Notable Recent Publications features the latest empirical research
and data related to indigent defense. Should you have suggestions,
ideas for work that should be included, or trouble accessing any of the
articles featured, please write to email@example.com.
Pamela Metzger, Criminal (Dis)Appearance, George Washington Law Review.
"Across the United States, thousands of newly-arrested people disappear. They languish behind bars for days, weeks – or even months – without ever seeing a judge or an attorney. Yet, the Supreme Court requires more constitutional process for the seizure “of a refrigerator, . . . temporary suspension of a public school student, or . . . suspension of a driver’s license,” than it does for a person who has just been arrested and detained. A new arrestee has no clearly-established constitutional right to a prompt initial appearance procedure. As a result, there is no constitutional doctrine that guarantees her the right to appear promptly before a judge, to challenge the evidence that supports her arrest, to receive the prompt assistance of counsel, or to participate in an adversarial bail hearing. Amidst our national conversation about the need for criminal justice reform, this Article is the first scholarly work to address the initial appearance crisis."
Kaitlin Sidorski and Wendy Schiller.
Litigating Lives and Gender Inequality: Public Defenders, Policy Implementation, and Domestic Violence Sentencing,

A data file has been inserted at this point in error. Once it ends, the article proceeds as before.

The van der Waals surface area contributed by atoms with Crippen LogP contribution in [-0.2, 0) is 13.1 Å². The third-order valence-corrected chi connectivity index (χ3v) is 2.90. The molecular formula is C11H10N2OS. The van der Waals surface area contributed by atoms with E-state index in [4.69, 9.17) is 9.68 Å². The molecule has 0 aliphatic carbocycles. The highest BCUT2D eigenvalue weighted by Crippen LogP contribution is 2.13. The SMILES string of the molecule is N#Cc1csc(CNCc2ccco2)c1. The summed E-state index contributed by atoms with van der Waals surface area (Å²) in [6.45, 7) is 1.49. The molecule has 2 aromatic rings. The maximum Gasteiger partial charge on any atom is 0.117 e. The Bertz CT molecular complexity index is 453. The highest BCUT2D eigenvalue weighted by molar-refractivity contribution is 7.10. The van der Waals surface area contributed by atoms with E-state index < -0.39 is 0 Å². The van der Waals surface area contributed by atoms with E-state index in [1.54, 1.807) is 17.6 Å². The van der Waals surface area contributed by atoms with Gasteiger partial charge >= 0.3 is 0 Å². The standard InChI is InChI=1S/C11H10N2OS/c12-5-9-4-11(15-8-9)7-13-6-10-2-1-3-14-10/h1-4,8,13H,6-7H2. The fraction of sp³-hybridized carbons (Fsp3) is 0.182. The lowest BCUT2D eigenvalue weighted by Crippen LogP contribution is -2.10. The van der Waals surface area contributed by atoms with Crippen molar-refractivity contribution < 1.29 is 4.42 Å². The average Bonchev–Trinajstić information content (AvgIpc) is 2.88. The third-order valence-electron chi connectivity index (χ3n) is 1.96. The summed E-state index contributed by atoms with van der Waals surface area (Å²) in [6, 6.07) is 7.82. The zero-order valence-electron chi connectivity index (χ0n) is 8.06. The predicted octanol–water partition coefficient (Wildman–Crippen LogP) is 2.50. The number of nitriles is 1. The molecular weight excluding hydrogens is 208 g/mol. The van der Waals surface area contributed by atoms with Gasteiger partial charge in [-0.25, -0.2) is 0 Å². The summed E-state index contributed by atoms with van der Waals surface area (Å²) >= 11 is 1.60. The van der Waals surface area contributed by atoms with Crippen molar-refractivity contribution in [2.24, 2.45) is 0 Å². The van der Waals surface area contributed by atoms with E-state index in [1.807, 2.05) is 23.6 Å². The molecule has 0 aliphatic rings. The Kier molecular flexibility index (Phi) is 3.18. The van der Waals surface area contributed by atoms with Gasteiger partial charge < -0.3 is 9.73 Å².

Journal of Women, Politics and Policy.
"In this article, we show that domestic violence public policies are implemented inconsistently across states under federalism. Using original survey data of public defenders across 16 states, with data on domestic violence laws, we demonstrate that there are differing policies and implementation practices regarding domestic violence cases depending on where they are adjudicated. State level domestic violence laws, such as mandatory arrest and firearm access restrictions, combined with structural elements of the judicial system, and public defender personal characteristics, exert significant influence in determining the outcomes of domestic violence cases. Overall, our analysis shows that the lack of uniformity in the implementation of domestic violence policy creates inequality in the criminal justice system’s treatment of domestic violence and makes personal security for women contingent on where they live."
Alisa Smith, The Cost of (In)Justice: A Preliminary Study of the Chilling Effect of the $50 Application Fee in Florida's Misdemeanor Courts. University of Florida Journal of Law and Public Policy, vol. 30, pp. 59--97.
"At least 27 states, including Florida, charge application fees to poor defendants to determine whether they qualify for the appointment of counsel. Whether these fees dissuade poor defendants from asserting their right to counsel is an empirical question with an empirical answer. The Supreme Court, however, has treated this question as a matter of settled fact, determining that added fees do not chill the assertion of the right to appointed counsel. In reaching this conclusion, the Court did not rely on empirical studies or research, and to date, no empirical research has directly answered this question. The present research begins to explore that empirical void. Relying on court observations and interviews with defendants who entered pleas during their misdemeanor court arraignments without counsel, this preliminary research found that the application fee might chill defendants' decisions to request appointed counsel, at least indirectly, and more empirical research is necessary on this important constitutional question."